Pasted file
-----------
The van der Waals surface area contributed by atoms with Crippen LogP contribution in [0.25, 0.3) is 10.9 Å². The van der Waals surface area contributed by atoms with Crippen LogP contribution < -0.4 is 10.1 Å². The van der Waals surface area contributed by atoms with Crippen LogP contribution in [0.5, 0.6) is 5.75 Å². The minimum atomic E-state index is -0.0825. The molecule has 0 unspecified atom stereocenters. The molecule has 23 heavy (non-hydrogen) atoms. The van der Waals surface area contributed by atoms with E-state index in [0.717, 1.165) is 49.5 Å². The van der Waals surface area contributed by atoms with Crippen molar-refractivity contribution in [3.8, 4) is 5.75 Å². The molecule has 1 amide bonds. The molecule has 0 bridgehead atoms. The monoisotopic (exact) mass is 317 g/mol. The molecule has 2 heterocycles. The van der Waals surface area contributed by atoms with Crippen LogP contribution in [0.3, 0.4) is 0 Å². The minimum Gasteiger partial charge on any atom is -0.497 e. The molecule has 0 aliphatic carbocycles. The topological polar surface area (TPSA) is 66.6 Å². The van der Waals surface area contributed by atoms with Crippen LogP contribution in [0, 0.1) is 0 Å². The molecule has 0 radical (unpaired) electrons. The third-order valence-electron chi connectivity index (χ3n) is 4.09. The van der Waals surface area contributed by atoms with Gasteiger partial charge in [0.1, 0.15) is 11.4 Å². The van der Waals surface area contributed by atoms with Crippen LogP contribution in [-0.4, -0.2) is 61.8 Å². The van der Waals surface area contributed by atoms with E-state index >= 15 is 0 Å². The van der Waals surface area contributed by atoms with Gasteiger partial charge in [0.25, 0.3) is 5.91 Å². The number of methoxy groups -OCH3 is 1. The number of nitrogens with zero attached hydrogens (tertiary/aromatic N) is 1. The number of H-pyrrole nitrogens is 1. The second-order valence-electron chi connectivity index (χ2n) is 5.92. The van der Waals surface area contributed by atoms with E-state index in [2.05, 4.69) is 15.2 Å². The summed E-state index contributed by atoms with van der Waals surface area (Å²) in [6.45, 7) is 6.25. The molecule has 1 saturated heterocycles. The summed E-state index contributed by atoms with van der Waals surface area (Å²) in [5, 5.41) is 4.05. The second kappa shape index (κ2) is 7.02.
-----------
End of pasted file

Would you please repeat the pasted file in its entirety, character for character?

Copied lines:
The van der Waals surface area contributed by atoms with Crippen LogP contribution in [0.25, 0.3) is 10.9 Å². The van der Waals surface area contributed by atoms with Crippen LogP contribution < -0.4 is 10.1 Å². The van der Waals surface area contributed by atoms with Crippen LogP contribution in [0.5, 0.6) is 5.75 Å². The minimum atomic E-state index is -0.0825. The molecule has 0 unspecified atom stereocenters. The molecule has 23 heavy (non-hydrogen) atoms. The van der Waals surface area contributed by atoms with E-state index in [0.717, 1.165) is 49.5 Å². The van der Waals surface area contributed by atoms with Crippen molar-refractivity contribution in [3.8, 4) is 5.75 Å². The molecule has 1 amide bonds. The molecule has 0 bridgehead atoms. The monoisotopic (exact) mass is 317 g/mol. The molecule has 2 heterocycles. The van der Waals surface area contributed by atoms with Crippen LogP contribution in [0.3, 0.4) is 0 Å². The minimum Gasteiger partial charge on any atom is -0.497 e. The molecule has 0 aliphatic carbocycles. The topological polar surface area (TPSA) is 66.6 Å². The van der Waals surface area contributed by atoms with Crippen LogP contribution in [0, 0.1) is 0 Å². The molecule has 0 radical (unpaired) electrons. The third-order valence-electron chi connectivity index (χ3n) is 4.09. The van der Waals surface area contributed by atoms with Gasteiger partial charge in [0.1, 0.15) is 11.4 Å². The van der Waals surface area contributed by atoms with Crippen LogP contribution in [-0.4, -0.2) is 61.8 Å². The van der Waals surface area contributed by atoms with E-state index >= 15 is 0 Å². The van der Waals surface area contributed by atoms with Gasteiger partial charge in [0.25, 0.3) is 5.91 Å². The number of methoxy groups -OCH3 is 1. The number of nitrogens with zero attached hydrogens (tertiary/aromatic N) is 1. The number of H-pyrrole nitrogens is 1. The second-order valence-electron chi connectivity index (χ2n) is 5.92. The van der Waals surface area contributed by atoms with E-state index in [2.05, 4.69) is 15.2 Å². The summed E-state index contributed by atoms with van der Waals surface area (Å²) in [6.45, 7) is 6.25. The molecule has 1 saturated heterocycles. The summed E-state index contributed by atoms with van der Waals surface area (Å²) in [5, 5.41) is 4.05. The second kappa shape index (κ2) is 7.02.